Some Go basics to get you started, Part III: Modules, Packages and Libraries

Go uses the concept of modules and packages, where modules are new to Go 1.11. All Go files in a folder are part of a package, whether or not you like it, and this includes the main.go file. You will know this as every single Go file starts with package <name>. Everything in a package is visible to the rest of the package. At first, particularly if you come from an object-oriented language, this may seem like a messy issue. Turns out it isn’t.

First, let’s talk about packages

All your public types, interfaces and methods in your package are exported, so other packages can see them if they import your package. Since Go does not have the public, private, or protected keywords, or anything similar, it uses a different semantic to determine whether or not something is exported; the capitalisation of the first letter of the declaration. Sounds strange, but it is rather therapeutic as it uses far fewer keystrokes. Here’s an example:

package awesome

// MyAwesomeMethod is accessible outside of the package:
func MyMethod() {}

// This is "private", but still available in the awesome package:
func myHiddenMethod() {}

// MyVariable is accessible outside the package:
var MyVariable int

// This is private to the awesome package:
var someInternalVariable string

So how do you get access to these exposed package types from the awesome package? You import them in the source file that you wish to use them in. We import packages with the import keyword. Even a package in your own application (this means any Go code in sub folders) is imported the same way. Import statements have two flavours:

import "fmt"

Or:

import "github.com/spf13/cobra"

The two flavours are very specific. The first import is the format used when importing from the standard library. All standard library imports omit the import path. The second flavour is how all other code is imported, including code you have in your project. If there’s a Go file in a sub folder in your project, then you will need to import it to see its exported types, and you need to use the fully qualified import path. You should not import a package using relative paths, and they don’t work in a workspace. This keeps things explicit and consistent and you can reason about where the imported package comes from. You can often just add an https:// to the front of the import path and hit the site, assuming that you are in a repository like Github or BitBucket. What is also great to know, is that you can download a package with the same path as the import statement (mostly, there are exceptions, it’s always best to go to the site’s hosted source page):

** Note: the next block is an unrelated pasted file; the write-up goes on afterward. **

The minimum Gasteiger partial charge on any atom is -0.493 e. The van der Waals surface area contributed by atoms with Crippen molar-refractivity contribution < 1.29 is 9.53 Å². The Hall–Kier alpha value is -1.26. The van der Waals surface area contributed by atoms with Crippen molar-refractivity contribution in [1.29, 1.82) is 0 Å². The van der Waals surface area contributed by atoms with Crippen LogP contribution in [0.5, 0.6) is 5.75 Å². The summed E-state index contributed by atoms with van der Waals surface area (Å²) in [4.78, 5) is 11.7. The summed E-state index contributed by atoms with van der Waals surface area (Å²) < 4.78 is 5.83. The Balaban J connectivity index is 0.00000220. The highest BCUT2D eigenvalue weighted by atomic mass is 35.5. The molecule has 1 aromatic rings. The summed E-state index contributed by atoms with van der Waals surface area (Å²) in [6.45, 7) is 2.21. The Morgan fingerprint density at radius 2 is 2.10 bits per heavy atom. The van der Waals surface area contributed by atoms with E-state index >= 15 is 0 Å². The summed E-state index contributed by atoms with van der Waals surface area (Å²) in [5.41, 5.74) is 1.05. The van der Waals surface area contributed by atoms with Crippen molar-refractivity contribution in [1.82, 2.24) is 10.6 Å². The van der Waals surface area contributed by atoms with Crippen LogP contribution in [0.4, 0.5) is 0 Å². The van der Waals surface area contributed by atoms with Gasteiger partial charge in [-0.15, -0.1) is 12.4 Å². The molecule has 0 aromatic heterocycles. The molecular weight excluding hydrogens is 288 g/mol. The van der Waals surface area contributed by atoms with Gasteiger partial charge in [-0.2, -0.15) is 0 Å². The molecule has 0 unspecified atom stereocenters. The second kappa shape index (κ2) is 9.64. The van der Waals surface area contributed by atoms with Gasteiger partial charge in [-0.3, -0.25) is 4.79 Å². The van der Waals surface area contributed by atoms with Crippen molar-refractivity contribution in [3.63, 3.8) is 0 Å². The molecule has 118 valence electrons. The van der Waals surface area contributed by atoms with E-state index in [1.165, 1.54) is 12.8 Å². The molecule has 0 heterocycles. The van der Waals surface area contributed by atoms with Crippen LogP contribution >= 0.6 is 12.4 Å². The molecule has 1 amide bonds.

go get github.com/spf13/cobra

The import path also uniquely identifies a package. If I create a new library called Cobra, there is no way it will clash with the original one, as I will need to own the full import path. The closest I could get is something like:

import "github.com/brianj-za/cobra"

It will be a different package. However, there’s one issue. The package name is the folder name so I call my package cobra, as is the original. This would cause a name clash if I imported them both. So, there’s another import option, and that is to use an alias:

import mycobra "github.com/brianj-za/cobra"

Now I can use the original cobra via the cobra package name, and my version through the mycobra package name. I could just as easily have aliased the other way around, it doesn’t matter. Here’s how I would call those two different package’s exported types:

package main

import (
	"github.com/spf13/cobra"
	mycobra "github.com/brianj-za/cobra"
)

func main() {
	cobra.SomePublicMethod()
	mycobra.SomePublicMethod()
}

There is one more variant of the alias, the blank identified _ alias:

import _ "github.com/brianj-za/cobra"

This one is weird at first. You have aliased away the import by using a blank identifier (I have not talked about these yet). Why would this even be useful? Well, packages can have an init method, and a package included this way will still have its init method called. You are importing a package only for its side effects. This design is useful for plugin style packages, and it is common when importing database plugins. You will rarely use a database plugin directly, but through its side effects and via the sql standard library. I will cover this in a later article.

Oh, nearly forgot, there’s one more alias variant:

import . "math"

Use of the period means that it aliases all the imported types in to your current source and you no longer use the package name. This is not recommended though as it quickly gets messy. I’ve never used this alternative.

So back to my awesome package, how would my import look? Here we go:

package main

import "bitbucket.com/brianj-za/package-test/awesome"

func main() {
	awesome.MyMethod()
}

If I tried to use awesome.myHiddenMethod() it would give me an error:

./main.go:6:2: cannot refer to unexported name awesome.myHiddenMethod
./main.go:6:2: undefined: awesome.myHiddenMethod

Types of Packages

You can have packages within your current project, or you can create standalone packages. Standalone packages have no main function, but they can use the init function. Standalone packages are known as shared packages, and it’s a good way to expose functionality in a reusable way. I will discuss these in a later article, but they follow the same principles as an application except you cannot run them like an application.

Now, Modules

Modules are a new concept in Go and preliminary support has been rolled in to Go 1.11 as an opt-in feature. Modules are a group of versioned packages in a unit. This keeps everything together. You can convert several existing dependency management tools to Go modules.

Unfortunately, I have had no opportunity to use modules yet, so read the Go wiki on them here. The wiki does a great job explaining Modules.